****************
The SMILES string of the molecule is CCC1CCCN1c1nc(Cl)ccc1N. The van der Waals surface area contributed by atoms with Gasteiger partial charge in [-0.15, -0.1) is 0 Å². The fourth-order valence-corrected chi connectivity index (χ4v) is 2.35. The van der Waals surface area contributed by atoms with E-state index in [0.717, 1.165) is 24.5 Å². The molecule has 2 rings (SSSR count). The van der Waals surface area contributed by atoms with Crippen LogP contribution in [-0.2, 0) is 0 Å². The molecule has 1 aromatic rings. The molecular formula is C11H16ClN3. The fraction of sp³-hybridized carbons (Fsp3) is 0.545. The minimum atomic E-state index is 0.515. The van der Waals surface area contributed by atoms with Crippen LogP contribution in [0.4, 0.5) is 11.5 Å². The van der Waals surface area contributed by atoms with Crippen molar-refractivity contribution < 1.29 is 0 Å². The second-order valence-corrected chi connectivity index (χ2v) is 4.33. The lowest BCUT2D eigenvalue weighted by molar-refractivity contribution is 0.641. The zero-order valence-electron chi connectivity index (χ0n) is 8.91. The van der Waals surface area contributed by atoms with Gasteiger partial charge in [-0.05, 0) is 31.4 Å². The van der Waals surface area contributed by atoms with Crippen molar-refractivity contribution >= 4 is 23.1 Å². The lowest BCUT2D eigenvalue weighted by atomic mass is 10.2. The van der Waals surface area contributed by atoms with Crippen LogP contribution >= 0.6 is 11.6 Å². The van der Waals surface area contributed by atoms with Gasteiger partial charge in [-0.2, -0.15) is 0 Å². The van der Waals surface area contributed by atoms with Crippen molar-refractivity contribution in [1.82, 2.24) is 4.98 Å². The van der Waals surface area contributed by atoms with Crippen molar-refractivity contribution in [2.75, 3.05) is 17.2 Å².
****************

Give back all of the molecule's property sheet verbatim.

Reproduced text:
The SMILES string of the molecule is CCC1CCCN1c1nc(Cl)ccc1N. The van der Waals surface area contributed by atoms with Gasteiger partial charge in [-0.15, -0.1) is 0 Å². The fourth-order valence-corrected chi connectivity index (χ4v) is 2.35. The van der Waals surface area contributed by atoms with E-state index in [0.717, 1.165) is 24.5 Å². The molecule has 2 rings (SSSR count). The van der Waals surface area contributed by atoms with Crippen LogP contribution in [-0.2, 0) is 0 Å². The molecule has 1 aromatic rings. The molecular formula is C11H16ClN3. The fraction of sp³-hybridized carbons (Fsp3) is 0.545. The minimum atomic E-state index is 0.515. The van der Waals surface area contributed by atoms with Crippen LogP contribution in [0.4, 0.5) is 11.5 Å². The van der Waals surface area contributed by atoms with Crippen molar-refractivity contribution < 1.29 is 0 Å². The second-order valence-corrected chi connectivity index (χ2v) is 4.33. The lowest BCUT2D eigenvalue weighted by molar-refractivity contribution is 0.641. The zero-order valence-electron chi connectivity index (χ0n) is 8.91. The van der Waals surface area contributed by atoms with Gasteiger partial charge in [-0.05, 0) is 31.4 Å². The van der Waals surface area contributed by atoms with Crippen molar-refractivity contribution >= 4 is 23.1 Å². The lowest BCUT2D eigenvalue weighted by atomic mass is 10.2. The van der Waals surface area contributed by atoms with Crippen LogP contribution >= 0.6 is 11.6 Å². The van der Waals surface area contributed by atoms with Gasteiger partial charge in [-0.2, -0.15) is 0 Å². The van der Waals surface area contributed by atoms with Crippen molar-refractivity contribution in [1.82, 2.24) is 4.98 Å². The van der Waals surface area contributed by atoms with Crippen molar-refractivity contribution in [2.75, 3.05) is 17.2 Å².